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A TTC streetcar takes on passengers in Toronto on Nov. 17, 2009.
A TTC streetcar takes on passengers in Toronto on Nov. 17, 2009.

Extra transit cash should go to streetcars, TTC chair says Add to ...

TTC chair Karen Stintz says she will recommend that the extra $5-million coming to the transit commission from the city be used for capital investments, not to stave off planned service cuts.

The money, part of $19-million in spending endorsed by council as part of Tuesday’s budget debate, was earmarked to “prevent route reductions.” But as an independent body, the transit commission gets the final call on how those dollars will be spent.

Councillor Stintz, a supporter of the mayor, voted Tuesday against using part of the city’s $154-million surplus to save service. Mayor Rob Ford urged council to protect the surplus and direct it to paying some of the $700-million cost of new streetcars ordered by the previous council.

“Ultimately the commission will decide, but given that this $5-million is not sustainable funding, my recommendation to the commission is it should be used for the streetcars as intended,” Councillor Stintz said Wednesday.

Failing that, she said the money should go to pay for new buses needed to service the routes that have been saved or to maintain Wheel-Trans service for dialysis patients until a longer term solution is reached.

“To put it back on the buses will only mean that 10 months from now we will be cutting that service,” she said. “I don’t believe that is in the best interest of the TTC. It is not in the best interest of our riders. From my perspective, this is not the way you build a sustainable transit system.”

Councillor Stintz said she made her intentions clear to her colleagues on the council floor before they voted on the measure – part of a package of introduced by Councillor Josh Colle to save a number of programs from budget cuts.

She noted that only one member of the commission, North York Councillor Maria Augimeri, supported Councillor Colle’s motion.

Responding to outrage from its riders, the TTC voted last month to use $5-million in savings to maintain service on some of the city’s busiest routes that were on the chopping block in order to meet the city’s demand for a 10 per cent budget cut.

Provided the commission gives its support to her recommendation, the remaining service reductions will take place as planned on bus and streetcar routes beginning in February, Councillor Stintz said.--------------------------------------------------------------------------------------------------------------------------------------------------------------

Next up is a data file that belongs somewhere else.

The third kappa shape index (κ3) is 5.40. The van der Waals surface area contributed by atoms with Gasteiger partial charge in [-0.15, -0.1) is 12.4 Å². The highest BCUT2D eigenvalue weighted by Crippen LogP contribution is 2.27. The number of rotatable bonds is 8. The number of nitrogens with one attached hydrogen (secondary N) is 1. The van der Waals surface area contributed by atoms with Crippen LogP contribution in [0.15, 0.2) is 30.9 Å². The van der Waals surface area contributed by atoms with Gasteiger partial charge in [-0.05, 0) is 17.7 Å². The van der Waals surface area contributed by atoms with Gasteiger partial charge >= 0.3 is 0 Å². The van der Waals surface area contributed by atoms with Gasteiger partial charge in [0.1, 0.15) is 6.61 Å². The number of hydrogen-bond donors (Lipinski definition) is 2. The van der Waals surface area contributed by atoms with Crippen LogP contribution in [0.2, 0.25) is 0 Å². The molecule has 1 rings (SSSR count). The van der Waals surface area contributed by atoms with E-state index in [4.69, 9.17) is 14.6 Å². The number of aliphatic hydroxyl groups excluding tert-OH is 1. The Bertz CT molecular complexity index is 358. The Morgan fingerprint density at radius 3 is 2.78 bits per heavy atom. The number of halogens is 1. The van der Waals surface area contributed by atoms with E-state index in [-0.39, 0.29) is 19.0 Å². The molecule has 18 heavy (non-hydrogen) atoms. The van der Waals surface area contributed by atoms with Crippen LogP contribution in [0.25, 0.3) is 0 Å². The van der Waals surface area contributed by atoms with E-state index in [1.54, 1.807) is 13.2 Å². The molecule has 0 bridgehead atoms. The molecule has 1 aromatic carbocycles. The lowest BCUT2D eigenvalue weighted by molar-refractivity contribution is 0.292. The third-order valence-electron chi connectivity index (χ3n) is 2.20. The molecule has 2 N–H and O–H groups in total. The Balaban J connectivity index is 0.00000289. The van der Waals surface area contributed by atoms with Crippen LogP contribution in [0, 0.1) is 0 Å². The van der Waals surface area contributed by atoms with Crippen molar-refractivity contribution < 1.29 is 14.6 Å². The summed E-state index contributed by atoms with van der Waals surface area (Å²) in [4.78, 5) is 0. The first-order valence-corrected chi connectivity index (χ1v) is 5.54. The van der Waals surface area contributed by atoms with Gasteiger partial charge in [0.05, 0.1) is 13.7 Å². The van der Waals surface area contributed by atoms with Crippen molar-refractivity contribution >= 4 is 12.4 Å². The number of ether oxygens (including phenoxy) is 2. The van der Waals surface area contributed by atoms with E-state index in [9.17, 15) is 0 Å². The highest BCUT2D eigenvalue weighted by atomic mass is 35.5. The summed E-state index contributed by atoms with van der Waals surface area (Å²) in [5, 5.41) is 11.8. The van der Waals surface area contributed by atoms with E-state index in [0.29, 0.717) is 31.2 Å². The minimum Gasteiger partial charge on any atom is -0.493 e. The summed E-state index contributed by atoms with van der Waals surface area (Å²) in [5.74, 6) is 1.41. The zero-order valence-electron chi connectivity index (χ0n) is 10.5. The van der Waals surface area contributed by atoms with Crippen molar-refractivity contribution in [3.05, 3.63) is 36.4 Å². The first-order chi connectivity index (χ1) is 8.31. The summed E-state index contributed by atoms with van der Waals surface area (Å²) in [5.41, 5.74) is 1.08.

What services were saved


$5-million to the TTC earmarked to prevent service reductions, although the commission has the final say on how the money is used

Child care

$1.7-million to restore the city’s rent subsidy for school-based child-care centres

$670,000 to keep three city centres open

Parks and Rec

$1.3-million to keep free child and youth programs at the city’s 21 Priority Centres

$260,000 to keep 10 arenas open in off-peak hours

$683,500 to keep city programs at five school pools after programs at two other pools saved at budget committee

Community grants

$2.3-million to maintain funding for remaining grants under the Community Partnership Investment Program after arts grants were saved by executive committee


$1.97-million to keep three city shelters open


$510,000 for mechanical leaf collection in suburbs


$3.89-million to prevent further cuts at Toronto Public Libraries


$50,000 to restore city’s 25-per-cent share of funding for the Immigrant Women’s Health Centre


$323,000 to keep three jobs at the Toronto Environment Office to implement the Climate Action Plan

$325,000 to reinstate Live Green Toronto community animators, which help local groups with projects such as tree planting, rooftop gardens, and energy and water conservation

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